“To write is human, to edit is divine.”

 Stephen King, ‘On Writing’

I’ve finished’ is a common refrain you hear in the classroom soon after pupils are set a writing task. Pupils’ urge to write can see them rush to pour their ideas onto the page. Alas, for too many pupils, their energised efforts can result in a haste to finish that proves damaging. It can compromise a vital step in the writing process: editing for writing accuracy.

Pupils can possess misconceptions about editing and revising writing. Flawed notions that editing is simply about writing a ‘neat version’ can be common from pupils – both young and old. Additionally, pupils can have a narrow conception of editing as merely a matter of correct spelling.

The challenge of poor editing comes as no surprise to teachers. It occurs because pupils’ working memory is overloaded by undertaking so many complex moves at any one time during the writing process. Without an automatic knowledge of accurate sentence structures, grammar, and spelling, when pupils are asked to make multiple edits to a piece of writing they can find it difficult to even know where to start.

Chunking down the editing process

For extended writing, if pupils are not stopping to revise and edit at regular intervals, they can get to the end of the draft and feel overwhelmed by the scale of the job. Chunking the act of writing into smaller steps is essential.

Teachers can scaffold and chunk down this process by having ‘editing anchor points’, where pupils are encouraged to stop and step back from the act of writing to revise and edit. These editing anchor points can be structured by short intervals of time (e.g. 10–15 minutes) or by selecting appropriate sections of a given writing task (for instance, after two paragraphs of an essay).

Commonly, editing includes an array of proofreading for grammar gaps, punctuation problems, and spelling slips that is too much for pupils. It is necessary to put in supports to make the process more manageable. A handy approach is to create an ‘error record’ at the start of the school year or term,from multiple pieces of writing (including any short notes in pupils’ books where pupils didn’t plan, draft, or revise comprehensively). This offers a personalised editing checklist – or style sheet – for pupils to use as a tool to monitor their own writing.

Alternatively, some speedy error seeking on a writing model can offer pupils a fun, slightly more distanced, practice of editing. H. G. Wells is alleged to have said that ‘No passion in the world, neither love nor hate, is equal to the passion to alter someone else’s draft’! He was right. ‘Editing trios’ can draw upon this urge, whilst offering fresh editing eyes on an extended piece of writing. The editing process should be audience focused, so reading aloud, reading, and editing in pairs, or trios, can help to correct points that lack clarity or are littered with mistakes that obscure sense. Having an audience is also likely to increase the motivation of pupils to edit.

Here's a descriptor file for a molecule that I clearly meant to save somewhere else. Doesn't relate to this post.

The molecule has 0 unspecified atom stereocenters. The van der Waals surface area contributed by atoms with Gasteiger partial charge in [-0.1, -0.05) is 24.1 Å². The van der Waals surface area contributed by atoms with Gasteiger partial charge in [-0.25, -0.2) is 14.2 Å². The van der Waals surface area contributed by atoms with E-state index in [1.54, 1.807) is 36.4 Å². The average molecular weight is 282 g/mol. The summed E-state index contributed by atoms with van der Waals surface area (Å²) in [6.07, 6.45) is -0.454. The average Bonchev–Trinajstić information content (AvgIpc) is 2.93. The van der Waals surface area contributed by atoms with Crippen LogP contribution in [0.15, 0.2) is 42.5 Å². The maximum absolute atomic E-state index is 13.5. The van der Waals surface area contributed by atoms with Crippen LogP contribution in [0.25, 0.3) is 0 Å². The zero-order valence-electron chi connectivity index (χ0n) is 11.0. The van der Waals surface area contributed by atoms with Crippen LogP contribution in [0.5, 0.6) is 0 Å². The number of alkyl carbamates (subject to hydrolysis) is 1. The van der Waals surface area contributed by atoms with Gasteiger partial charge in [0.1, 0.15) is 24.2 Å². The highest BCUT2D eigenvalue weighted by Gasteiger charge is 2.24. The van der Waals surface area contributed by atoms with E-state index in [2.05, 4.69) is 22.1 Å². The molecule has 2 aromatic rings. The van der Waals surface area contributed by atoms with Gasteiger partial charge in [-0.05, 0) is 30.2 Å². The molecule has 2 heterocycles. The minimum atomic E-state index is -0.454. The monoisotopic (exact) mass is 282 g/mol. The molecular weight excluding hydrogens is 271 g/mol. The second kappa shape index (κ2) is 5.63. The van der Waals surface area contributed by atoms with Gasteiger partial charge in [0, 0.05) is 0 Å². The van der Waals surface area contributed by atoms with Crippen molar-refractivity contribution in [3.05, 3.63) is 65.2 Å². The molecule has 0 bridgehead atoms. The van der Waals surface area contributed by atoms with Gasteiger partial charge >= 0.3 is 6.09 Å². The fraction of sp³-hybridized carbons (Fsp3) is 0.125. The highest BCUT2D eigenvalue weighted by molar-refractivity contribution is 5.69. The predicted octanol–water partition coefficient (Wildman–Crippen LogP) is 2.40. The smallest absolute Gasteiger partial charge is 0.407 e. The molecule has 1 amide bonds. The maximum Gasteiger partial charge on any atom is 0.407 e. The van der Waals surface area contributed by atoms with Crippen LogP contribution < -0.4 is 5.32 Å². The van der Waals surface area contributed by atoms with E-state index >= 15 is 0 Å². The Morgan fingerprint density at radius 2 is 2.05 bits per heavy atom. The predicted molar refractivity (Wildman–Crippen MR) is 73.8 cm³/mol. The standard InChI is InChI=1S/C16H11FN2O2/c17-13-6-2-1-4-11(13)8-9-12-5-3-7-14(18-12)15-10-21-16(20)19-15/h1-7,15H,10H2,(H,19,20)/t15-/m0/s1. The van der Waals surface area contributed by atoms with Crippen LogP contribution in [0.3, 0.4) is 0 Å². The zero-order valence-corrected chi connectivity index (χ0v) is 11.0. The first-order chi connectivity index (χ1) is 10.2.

Also, the urge to edit other people’s writing can be harnessed by using worked examples of error-filled writing to critique. ‘Writing non-examples’ can have the added benefit of being anonymous to pupils, so that criticism can be made freely – as opposed to using actual examples. [The likes of ChatGPT can do a good job of creating these flawed examples]

Ultimately, we need to shrink the challenge of editing so that it can be undertaken throughout the writing process with greater consistency. It takes a lot of explicit instruction to edit well, along with chunking down the process into smaller steps, for novice pupils and famous novelists alike.

Related reading:

  • This blog is adapted from my book, ‘Closing the Writing Gap‘ – available at Amazon (HERE) and Routledge (HERE).
  • This Aspirer Research School blog on editing is great on ‘cognitive overload’, editing stations, and more – HERE.
  • This blog by Mark Miller, from Bradford Research School, is excellent on supporting monitoring for complex writing tasks – HERE.